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The Independent Electoral Commission (IEC), the body responsible for running South Africa’s elections, are to consider inviting and accrediting bloggers alongside media. I was invited to present a paper (pdf) on new media at the IEC conference called “The Role of the Media in Promoting Electoral Democracy” at the Reserve Bank in Pretoria on Thursday. It was a conference attended by media, politicians and IEC officials.
At the end of my presentation I urged the IEC to extend an invitation to local and international bloggers to cover the upcoming elections alongside journalists. My proposal received a positive response from Dr Brigalia Bam (Chairperson) and Ms Pansy Tlakula (Chief Electoral Officer). At the end Ms Thoko Mpumlwana (Deputy Chairperson) announced to the audience that the IEC was committed to looking into the idea of inviting bloggers to cover the elections and seemed enthusiastic about it.
This is a breakthrough and I applaud the IEC for its open-mindedness and commitment to democracy. In many ways the internet is the ultimate democratic medium. The web has made media and publishing more democratic and ensured a plurality and diversity of views. At the core of this phenomenon is the fact internet has made it easy and cheap to create and distribute content — and that is a profoundly democratic thing. This is now being extended by the mobile web, which is making the internet even more accessible.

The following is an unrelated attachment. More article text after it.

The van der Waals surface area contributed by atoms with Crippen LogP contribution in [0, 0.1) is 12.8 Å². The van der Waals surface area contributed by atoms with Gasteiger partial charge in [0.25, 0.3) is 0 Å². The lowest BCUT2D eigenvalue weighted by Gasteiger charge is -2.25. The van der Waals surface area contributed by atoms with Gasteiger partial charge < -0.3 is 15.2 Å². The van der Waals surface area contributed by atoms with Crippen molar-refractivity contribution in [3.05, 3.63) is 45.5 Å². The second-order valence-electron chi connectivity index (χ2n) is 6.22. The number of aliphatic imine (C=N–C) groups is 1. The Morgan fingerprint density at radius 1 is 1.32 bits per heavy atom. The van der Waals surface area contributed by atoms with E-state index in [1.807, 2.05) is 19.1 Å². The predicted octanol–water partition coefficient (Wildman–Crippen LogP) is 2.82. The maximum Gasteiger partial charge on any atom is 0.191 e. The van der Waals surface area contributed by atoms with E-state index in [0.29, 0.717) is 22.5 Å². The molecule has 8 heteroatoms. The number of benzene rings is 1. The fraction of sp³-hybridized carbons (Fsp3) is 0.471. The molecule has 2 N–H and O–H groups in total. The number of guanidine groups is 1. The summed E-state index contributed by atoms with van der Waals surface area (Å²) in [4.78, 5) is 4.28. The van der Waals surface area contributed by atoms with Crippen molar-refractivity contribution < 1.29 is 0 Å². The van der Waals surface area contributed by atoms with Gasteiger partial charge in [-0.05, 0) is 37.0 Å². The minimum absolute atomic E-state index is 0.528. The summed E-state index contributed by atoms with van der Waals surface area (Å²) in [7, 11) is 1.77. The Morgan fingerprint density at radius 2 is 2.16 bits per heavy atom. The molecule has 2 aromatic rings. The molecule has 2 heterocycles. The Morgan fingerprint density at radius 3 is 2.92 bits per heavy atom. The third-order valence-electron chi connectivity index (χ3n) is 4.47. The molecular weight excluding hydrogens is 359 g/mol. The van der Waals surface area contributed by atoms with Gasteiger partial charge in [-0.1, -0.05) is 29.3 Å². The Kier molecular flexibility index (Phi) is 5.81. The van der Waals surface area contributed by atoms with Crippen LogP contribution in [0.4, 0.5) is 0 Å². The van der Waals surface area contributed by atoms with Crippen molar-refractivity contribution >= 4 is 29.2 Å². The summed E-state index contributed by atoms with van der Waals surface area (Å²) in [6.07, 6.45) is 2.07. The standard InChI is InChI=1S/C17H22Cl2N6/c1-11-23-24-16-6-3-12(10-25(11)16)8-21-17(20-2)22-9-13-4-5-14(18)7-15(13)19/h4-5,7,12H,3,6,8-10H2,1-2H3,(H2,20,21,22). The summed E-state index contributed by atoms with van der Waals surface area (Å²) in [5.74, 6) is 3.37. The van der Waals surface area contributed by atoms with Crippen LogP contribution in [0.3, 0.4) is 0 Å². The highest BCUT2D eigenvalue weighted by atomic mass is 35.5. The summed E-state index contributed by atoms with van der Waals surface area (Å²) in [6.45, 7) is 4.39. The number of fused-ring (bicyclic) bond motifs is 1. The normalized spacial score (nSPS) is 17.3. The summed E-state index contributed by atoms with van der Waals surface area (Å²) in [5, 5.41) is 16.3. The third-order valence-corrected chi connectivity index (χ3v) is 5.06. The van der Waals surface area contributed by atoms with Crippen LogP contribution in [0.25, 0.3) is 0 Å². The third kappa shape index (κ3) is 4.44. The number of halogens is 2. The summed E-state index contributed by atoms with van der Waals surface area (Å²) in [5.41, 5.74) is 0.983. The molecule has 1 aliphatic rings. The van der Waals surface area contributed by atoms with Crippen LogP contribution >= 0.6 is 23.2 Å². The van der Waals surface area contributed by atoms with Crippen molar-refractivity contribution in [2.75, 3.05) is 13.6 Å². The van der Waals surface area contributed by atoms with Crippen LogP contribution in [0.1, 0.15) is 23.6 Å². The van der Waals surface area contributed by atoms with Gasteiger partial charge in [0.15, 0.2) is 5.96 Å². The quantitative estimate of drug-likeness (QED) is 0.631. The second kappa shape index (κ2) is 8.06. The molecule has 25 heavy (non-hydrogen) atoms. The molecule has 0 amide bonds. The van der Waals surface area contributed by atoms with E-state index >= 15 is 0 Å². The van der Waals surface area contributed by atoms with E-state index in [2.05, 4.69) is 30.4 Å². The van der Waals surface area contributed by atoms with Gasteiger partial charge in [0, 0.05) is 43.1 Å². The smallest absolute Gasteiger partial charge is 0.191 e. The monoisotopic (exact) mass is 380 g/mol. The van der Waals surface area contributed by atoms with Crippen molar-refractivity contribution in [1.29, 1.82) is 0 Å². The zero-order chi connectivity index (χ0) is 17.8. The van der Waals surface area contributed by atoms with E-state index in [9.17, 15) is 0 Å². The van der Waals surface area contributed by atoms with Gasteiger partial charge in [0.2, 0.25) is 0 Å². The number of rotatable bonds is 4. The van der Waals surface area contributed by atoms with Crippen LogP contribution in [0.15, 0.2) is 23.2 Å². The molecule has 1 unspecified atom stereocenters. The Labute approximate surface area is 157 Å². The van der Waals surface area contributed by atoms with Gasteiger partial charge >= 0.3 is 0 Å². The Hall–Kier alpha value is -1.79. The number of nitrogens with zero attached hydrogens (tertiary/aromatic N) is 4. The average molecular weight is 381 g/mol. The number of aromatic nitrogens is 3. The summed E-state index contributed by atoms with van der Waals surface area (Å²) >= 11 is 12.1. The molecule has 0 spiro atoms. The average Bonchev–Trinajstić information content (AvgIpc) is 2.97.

I also spoke about how both Barack Obama and Hillary Clinton are campaigning online heavily and using social media. These savvy politicians have set up their own Facebook groups and are represented on a host of social media sites, including Twitter, Flickr, Linkin, and YouTube. In fact, Obama has racked up more than 11-million You Tube views and is by far the most popular candidate online. The battle for the hearts and minds of the electorate is being waged as much online as it is in the real world.